More info about this fact

Estimates suggest that roughly 10% of the people around the world have blue eyes. While the ratio of blue eyes is higher in European countries (particularly in Scandinavia), people with blue eyes exist around the globe in people of different ethnic backgrounds, although this is rare. Brown eyes on the other hand are the most common eye color for humans, and our ancient ancestors all had them. However, sometime between 6,000 and 10,000 years ago a mutation occurred that paved the way for all blue-eyed humans on earth.

The color of our eyes depends on the amount of the brown pigment melanin in the iris (the colored part of the eye). Darker eyes have more melanin, while lighter eyes have less. The amount of melanin in the eyes is controlled by a several genes. One of these genes, OCA2, determines how much melanin is in the eye, and therefore how brown it is. Imagine that the OCA2 gene is a dimmer light switch. There is another gene close to OCA2, this one is called HERC2. It turns out that a specific mutation in HERC2 is able to slide the dimmer switch all the way down to almost off, resulting in very little, or no brown pigment in the iris of blue-eyed people.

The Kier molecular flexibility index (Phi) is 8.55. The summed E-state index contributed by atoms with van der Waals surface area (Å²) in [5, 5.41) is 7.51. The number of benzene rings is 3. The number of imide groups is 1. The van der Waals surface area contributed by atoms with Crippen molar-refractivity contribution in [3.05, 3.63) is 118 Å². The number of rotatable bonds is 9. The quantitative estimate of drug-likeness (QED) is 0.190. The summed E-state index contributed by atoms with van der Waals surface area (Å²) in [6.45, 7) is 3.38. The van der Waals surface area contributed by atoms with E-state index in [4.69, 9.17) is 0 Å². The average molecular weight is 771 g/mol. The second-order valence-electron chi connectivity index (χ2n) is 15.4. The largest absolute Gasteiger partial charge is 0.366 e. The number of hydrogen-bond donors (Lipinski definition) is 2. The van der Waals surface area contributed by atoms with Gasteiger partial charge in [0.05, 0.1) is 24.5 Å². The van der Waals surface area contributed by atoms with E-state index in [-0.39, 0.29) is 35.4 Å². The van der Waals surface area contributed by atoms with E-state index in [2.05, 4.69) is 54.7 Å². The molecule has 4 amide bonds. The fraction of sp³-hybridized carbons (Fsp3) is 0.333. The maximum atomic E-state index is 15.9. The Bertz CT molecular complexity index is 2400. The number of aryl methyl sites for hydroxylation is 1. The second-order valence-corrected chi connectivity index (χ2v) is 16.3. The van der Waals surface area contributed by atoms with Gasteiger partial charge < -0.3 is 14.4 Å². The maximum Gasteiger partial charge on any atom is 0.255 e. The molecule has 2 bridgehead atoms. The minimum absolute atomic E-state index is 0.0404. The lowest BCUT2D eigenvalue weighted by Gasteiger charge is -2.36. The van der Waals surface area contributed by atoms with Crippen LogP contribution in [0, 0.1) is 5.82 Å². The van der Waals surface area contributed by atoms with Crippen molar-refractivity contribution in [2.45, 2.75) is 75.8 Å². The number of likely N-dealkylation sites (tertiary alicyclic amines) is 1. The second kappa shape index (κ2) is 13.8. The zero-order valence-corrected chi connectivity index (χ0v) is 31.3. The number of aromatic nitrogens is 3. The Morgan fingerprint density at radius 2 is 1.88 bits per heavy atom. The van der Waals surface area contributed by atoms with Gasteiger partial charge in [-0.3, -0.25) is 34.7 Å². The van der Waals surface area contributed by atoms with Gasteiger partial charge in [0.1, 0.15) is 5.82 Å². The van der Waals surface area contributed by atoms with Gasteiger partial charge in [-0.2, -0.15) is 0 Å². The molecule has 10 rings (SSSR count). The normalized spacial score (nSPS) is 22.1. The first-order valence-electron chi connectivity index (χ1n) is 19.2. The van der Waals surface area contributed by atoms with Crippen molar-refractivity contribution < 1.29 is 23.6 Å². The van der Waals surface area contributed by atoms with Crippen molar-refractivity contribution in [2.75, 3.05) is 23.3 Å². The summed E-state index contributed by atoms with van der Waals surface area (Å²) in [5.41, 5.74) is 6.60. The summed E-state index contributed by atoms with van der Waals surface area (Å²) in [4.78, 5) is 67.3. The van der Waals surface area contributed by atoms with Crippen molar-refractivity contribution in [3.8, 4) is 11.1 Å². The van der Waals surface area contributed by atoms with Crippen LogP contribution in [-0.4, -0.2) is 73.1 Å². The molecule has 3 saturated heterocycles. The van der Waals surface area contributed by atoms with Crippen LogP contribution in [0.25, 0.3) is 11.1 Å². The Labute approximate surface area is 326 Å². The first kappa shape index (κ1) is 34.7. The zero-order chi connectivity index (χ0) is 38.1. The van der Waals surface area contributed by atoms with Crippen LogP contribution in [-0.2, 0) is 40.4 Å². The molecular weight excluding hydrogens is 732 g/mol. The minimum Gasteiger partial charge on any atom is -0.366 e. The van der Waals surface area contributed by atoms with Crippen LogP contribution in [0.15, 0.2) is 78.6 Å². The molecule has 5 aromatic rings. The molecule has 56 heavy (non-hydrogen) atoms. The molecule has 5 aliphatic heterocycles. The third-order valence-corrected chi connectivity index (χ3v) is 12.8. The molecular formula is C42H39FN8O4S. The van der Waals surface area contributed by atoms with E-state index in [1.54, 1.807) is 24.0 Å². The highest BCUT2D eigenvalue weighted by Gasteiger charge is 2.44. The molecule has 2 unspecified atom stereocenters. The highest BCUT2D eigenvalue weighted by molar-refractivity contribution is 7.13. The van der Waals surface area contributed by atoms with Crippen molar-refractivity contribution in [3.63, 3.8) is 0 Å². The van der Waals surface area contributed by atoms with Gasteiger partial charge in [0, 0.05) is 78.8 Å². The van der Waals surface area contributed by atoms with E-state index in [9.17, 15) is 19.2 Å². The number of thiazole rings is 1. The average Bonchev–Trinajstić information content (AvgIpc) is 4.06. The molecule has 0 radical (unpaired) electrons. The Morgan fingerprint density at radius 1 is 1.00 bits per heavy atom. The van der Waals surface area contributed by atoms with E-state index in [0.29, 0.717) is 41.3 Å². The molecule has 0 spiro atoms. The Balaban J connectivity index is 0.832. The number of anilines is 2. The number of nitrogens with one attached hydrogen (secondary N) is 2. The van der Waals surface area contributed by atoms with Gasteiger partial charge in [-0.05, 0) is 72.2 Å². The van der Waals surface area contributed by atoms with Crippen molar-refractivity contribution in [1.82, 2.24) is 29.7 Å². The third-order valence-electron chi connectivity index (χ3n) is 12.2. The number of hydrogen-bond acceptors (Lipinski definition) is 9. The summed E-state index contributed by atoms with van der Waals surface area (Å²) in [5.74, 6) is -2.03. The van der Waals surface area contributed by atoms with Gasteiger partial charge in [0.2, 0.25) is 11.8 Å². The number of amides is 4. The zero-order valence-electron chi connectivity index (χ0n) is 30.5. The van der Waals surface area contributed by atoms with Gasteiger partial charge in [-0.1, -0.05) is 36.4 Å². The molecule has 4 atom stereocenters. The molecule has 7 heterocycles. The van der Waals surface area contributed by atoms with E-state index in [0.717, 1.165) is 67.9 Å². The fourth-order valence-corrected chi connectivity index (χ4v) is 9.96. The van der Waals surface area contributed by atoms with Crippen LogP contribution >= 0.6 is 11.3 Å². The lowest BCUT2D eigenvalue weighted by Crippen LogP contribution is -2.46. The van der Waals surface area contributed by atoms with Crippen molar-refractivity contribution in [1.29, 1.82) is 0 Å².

What is most amazing is that this one specific mutation in HERC2 is present in all people with blue eyes (with the exception of those with blue eyes as a result of ocular albinism or Waardenburg syndrome). The current theory, first reached by Danish researchers, is that all blue-eyed humans are related to one single ancestor, a female who was alive thousands of years ago. While this study had a small sample size, it is a compelling theory.

To read more about this study, click here.